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Supercomputing Review was for a while the major commercial publication in HPC, a field dominated by academic and professional journals. This edition was published just in advance of the first Supercomputing Conference in 1988. It has since been…

The Cray-2 cpu followed in the footsteps of its predecessors and excelled at floating point arithmetic, but its true strength was that it supported more memory than any other machine available at the time. It is claimed that the first real Cray-2…

The Cray-2 was revolutionary both for its circuit packaging and its cooling system. Circuit boards were stacked vertically and connected by "Z-pins" that ran up the center of the stack. The density of this packaging necessitated immersion cooling,…

The Y-MP is claimed to have been the first supercomputer to sustain over 1 gigaflop in application execution. An "M" model was equipped with slower but smaller DRAM that allowed it to house up to 32 GB of…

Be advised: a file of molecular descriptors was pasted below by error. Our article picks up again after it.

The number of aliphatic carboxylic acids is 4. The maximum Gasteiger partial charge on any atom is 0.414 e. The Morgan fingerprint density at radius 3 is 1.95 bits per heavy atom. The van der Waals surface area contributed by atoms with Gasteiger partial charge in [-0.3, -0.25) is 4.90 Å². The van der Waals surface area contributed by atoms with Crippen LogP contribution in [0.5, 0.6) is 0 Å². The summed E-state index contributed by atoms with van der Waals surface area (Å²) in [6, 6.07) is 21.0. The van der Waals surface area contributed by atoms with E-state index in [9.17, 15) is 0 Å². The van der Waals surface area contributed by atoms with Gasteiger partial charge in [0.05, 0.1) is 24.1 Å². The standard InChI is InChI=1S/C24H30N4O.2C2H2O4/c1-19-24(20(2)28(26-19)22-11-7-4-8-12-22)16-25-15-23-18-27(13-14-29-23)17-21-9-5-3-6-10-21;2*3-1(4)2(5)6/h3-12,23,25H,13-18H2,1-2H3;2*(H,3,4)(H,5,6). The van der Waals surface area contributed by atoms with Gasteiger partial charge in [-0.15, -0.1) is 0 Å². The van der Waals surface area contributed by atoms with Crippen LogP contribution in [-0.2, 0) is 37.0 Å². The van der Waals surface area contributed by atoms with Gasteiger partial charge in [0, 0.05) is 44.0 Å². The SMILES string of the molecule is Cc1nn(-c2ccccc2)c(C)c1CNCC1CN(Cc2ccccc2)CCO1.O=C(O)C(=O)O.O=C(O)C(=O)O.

The X-MP system was Cray's first multi-processor system. It had shared memory and a small number of typical Cray vector processors. This is one of about 90 boards that made up a single processor. Later versions of this machine had four processors…

This is an abbreviated guide to the user terminal commands of the Livermore Time Sharing System, which ran on the Cray computers at the National Magnetic Fusion Computing Center (NMFECC, later to become NERSC) until the advent of UNICOS, the Cray…

This is an abbreviated guide to the user terminal commands of the Cray Time Sharing System, which was based on LTSS and ran on Cray computers until the advent of UNICOS, the Cray version of…

The Y-MP was the successor to the X-MP. It could have up to eight vector processors, and the address range registers were 32 bits…

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